When Camp Kilmer closed, Rutgers got the bulk of the place--buildings---furniture--warehouses full of everything you can imagine----we used the old fire engines until they quit running--for good--that was in 1973. We had the military Seagraves, Ford Chassis Darleys and the GENERALS on International Chassis---there were 4 fire stations on the base--none of which we used--we had another newer garage at that time--we occupied it,until 1980. It was real old time firefighting when we took over the base property. The old barracks and wooden buildings were lit up everyday by the local kids. I have to say---the military rigs took a beating!! they were tough old machines. I am only sorry that the remnants of the old Gamewell box system weren't kept---they were all removed. There was also a very unique HOUSING AREA ALERTING SYSTEM-----distinctively marked telephone poles had an all weather electrical switch that a person could flip up---it sounded a siren on the pole--and turned on a BLUE light. The siren alerted the firefighters who rode around looking for the light---and then handled the problem. The old base housing area is long gone--but one old pole STILL exists--minus the siren--but the rusty light fixture is still there--- I know the location and I hope someone gets a photo or two before it is removed--someday. We did sell tons of the old soda acid extinguishers that were on the base. God knows how many lamps were made of them. Today--the leftover old buildings still have paper stapled to the walls with the old signatures of the fire wardens who did walking hourly checks on the base. Old punch time clock KEYS still hang on some buildings--we have one old punch clock with the shoulder strap. TODAY--all the new university buildings--since 1966--are now covered with Closed circuit television security cameras... and sprinklered---with the very best fire alarm systems. 60,000 students--billions of dollars worth of property--and the fire loss every year is MAYBE--100 dollars--if that!! Our department does thousands of calls a year---mostly EMS---low priority service and assist calls--elevator----water leaks----stadium standbys--bells and smells--haz mat--and mutual aid. I have worked here for 39 years.
THANKS FOR POSTING WORKED ON A FEW OF TRHESE IN AF RESTORING THEM I DO NOT KNOW THE WEB SITE RIGHT NOW BUT THEIRE SHOULD BE ALOT
OF GOOD RIGS RORM UNCLE SAM COMING BACK FROM OR NEVER UESD FIRE APPARATRUS FOR IRAQ MANY NEVER LEFT THE STATES . THE AMERTIK OR MACI IS PRETTY GOOD IF MAINTANIED TOP PUMP PANEL 1250P [PUMP 600 GALLON TANK AND A FOAM SYSTEM AND PUMP AND ROLL . AND TWO NOZZLES FOR PUMP AND ROLL .
THE AF HAD A TANKER AND HOLDS 2500 GALLON TANK AND A FOAM TANK
ALL WHEEL DRIVE AND NOT BAD .
THERE MAY BE OTHERS I AM NOT SURE OF RIGHT NOW . THE AF SHOULD HAVE 1250PUMPERS BEING REPLACED TRY DOD FIRE.COM FOR MILITARY FIRE APPARATUS . THEY HAD A REPLACEMENT SYSTEM WAS I WAS IN THE AF RESERTVES AS A DC .. WE HAD A KME ALL WHEEL DRIVE WITH LDH AND A TOP MOUNTED PUMP PANEL IN 78 . THE PFD BROUGHT 5 NEW ROIGS AND TOOK CREDIT FO TOP MOUNTED PUMPPANELSFOR EXPRESS WAYS , FOAM SYSTEM AND ALL THEY DID WAS HAD ONTO THE AF ORDER ONT THE AF ORDER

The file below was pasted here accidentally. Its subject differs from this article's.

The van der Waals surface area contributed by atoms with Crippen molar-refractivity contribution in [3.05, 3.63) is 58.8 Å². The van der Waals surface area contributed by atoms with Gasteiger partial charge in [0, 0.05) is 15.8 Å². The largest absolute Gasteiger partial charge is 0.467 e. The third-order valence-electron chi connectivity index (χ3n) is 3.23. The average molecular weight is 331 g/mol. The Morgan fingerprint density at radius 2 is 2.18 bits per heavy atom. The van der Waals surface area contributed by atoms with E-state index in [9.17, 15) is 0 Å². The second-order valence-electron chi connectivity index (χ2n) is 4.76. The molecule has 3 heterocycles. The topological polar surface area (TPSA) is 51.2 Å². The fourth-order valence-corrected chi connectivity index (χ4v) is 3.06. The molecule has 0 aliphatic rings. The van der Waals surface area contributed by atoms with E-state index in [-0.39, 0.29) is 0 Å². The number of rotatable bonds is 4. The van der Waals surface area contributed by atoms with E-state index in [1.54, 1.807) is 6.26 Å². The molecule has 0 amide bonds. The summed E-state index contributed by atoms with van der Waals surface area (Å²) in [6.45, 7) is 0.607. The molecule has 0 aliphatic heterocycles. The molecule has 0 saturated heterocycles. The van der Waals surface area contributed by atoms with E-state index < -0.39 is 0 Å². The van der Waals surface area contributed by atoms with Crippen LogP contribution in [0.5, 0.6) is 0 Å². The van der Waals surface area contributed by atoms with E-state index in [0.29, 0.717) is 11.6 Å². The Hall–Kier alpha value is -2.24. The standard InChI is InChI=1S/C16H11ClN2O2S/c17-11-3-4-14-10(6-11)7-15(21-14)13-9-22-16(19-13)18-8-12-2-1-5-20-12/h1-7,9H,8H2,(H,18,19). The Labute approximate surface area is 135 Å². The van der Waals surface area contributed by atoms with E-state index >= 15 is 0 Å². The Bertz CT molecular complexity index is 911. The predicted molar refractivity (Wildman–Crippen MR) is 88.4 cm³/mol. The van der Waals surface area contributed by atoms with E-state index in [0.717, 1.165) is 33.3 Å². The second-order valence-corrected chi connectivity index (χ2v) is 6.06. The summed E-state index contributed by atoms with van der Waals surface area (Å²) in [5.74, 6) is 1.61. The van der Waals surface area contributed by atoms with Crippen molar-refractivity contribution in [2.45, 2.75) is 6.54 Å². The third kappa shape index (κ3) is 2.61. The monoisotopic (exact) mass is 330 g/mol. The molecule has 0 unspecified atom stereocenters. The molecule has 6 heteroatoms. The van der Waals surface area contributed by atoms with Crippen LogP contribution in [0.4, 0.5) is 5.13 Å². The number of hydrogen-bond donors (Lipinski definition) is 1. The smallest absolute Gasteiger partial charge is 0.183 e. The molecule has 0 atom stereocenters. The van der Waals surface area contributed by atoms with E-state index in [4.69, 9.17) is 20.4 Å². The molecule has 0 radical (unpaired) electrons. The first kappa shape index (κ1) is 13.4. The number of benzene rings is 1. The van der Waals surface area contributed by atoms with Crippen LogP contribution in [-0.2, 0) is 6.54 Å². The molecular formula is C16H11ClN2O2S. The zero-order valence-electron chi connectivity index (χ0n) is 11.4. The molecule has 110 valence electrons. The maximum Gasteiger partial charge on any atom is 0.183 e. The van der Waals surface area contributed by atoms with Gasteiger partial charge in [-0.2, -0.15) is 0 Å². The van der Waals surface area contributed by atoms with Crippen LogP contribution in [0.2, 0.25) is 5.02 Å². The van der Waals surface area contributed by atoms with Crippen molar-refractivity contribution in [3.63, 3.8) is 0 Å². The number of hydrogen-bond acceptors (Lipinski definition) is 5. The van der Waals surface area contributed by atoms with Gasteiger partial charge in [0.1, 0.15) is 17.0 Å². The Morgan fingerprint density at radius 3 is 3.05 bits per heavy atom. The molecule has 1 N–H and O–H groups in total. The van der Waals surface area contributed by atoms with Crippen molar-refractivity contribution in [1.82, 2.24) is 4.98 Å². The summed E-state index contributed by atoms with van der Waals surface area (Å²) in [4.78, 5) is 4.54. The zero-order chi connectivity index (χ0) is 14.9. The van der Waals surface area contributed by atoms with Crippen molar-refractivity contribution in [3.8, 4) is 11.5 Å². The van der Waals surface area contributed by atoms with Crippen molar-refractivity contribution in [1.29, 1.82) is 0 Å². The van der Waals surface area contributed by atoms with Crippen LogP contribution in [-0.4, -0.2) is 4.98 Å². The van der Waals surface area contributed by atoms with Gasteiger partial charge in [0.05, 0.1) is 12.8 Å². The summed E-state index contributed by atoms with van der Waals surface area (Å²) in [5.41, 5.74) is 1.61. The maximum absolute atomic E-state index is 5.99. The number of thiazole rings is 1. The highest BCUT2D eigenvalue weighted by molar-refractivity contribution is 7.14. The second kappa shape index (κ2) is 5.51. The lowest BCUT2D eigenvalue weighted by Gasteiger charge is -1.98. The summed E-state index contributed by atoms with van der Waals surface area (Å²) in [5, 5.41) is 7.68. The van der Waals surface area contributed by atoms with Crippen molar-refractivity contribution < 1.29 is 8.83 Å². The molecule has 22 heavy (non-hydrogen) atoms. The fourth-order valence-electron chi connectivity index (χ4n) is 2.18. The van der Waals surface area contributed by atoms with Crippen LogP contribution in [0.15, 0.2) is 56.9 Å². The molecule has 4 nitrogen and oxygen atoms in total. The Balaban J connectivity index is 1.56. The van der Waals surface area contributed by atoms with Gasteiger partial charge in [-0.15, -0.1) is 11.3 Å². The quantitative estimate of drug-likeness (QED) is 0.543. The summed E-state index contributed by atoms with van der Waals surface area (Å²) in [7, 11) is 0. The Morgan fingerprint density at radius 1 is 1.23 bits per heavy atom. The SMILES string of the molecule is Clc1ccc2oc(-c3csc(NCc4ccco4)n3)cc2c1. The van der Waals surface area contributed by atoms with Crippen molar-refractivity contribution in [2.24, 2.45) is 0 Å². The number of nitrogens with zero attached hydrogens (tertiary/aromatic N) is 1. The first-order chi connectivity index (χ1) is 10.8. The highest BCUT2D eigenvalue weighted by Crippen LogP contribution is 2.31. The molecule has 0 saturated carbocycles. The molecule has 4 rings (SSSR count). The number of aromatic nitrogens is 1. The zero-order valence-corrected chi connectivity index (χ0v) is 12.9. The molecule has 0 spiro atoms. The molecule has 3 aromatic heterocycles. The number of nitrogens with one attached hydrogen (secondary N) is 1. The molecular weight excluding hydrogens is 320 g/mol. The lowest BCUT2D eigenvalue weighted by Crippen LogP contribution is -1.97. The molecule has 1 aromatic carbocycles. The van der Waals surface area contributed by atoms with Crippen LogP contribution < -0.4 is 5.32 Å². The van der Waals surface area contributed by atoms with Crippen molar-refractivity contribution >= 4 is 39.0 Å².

I WOULD SUGGEST THET TO ANYONE I BELIEVE PIERCE HAS THE ORDER NOW
TRHE CITY MADE A BIG WE DESIGNED AND BUILT THHESE RIGS AND A FF ASKED A QUESTION IF YOU DESIGNED THESE RIG WHAY ARE THE LONGER THEN ALL THE .
REST HAHAHAH THE MAYOR REALLY LOOKED STUPID
• Here is a brush truck from the Eastport, LINY VFD. It is a mil surp M-818 "Iron Horse" 5-ton tractor. (Check the web for pre-conversion examples.) It has a 1K gwt and a 1k gpm Hale skid unit pump, Hale 30-FS pump driven by a 3 cylinder John Deere diesel engine, hose and nozzles. It was at a muster in Ridge LI at the Brookhaven 350th anniversary Museum in 2005.
The next series shows the cab prior to conversion and the data plates confirming its identity. See the 'converted' driver's seat foto. Notice the additional panel lights above the instrument cluster. By design, mil vehicles don't have bright interior lights. Note that the canvas top has been replaced with a solid roof and holds the switches for the audible and visual warning devices. Notice this truck still has five-forward-on-the-floor (no slush pump here.) A Long Island firm did the conversion. Twenty more can be seen at their site
Chivvis Fire Truck Co
Here's the converter's foto
Eastport 5 ton Brush truck
• Customer supplied government surplus 5 ton chassis
• 1000 gallon upf poly water tank
• Hale 30-FS pump with 3 cylinder John Deere diesel engine
• FRC focus lights
• Super single wheels
• Led warning lights
• Custom steel body
• 10" steel pipe bumper, 3" steel pipe cage
Here's the back end showing the Hale 30 FS driven by a three cylinder John Deere diesel and the M-135 Eastport Deuce.
We had these in the AAA outfit I was in (56-63). They had a four speed auto transmission and a separate hand-operated control on the steering wheel column to control the electric brakes on the radar trailers.
Benton Co. Fire Dist. #4 in West Richland, WA., started with a 1942 Ford Class 325 fire truck. (Pictured on the right.) The fire district organized in 1954 and bought the truck through surplus from the Atomic Energy Commission. The truck had previously served on the Hanford Site, a part of the World War II Manhattan Project. Hanford Site produced the plutonium for one of the atom bombs. The truck was built by WS Darley, had a 300 gpm Darley F-11 front-mount pump, and a 300 gallon tank. We managed to find the truck in October of 2018. It is back with BCFD #4 for restoration.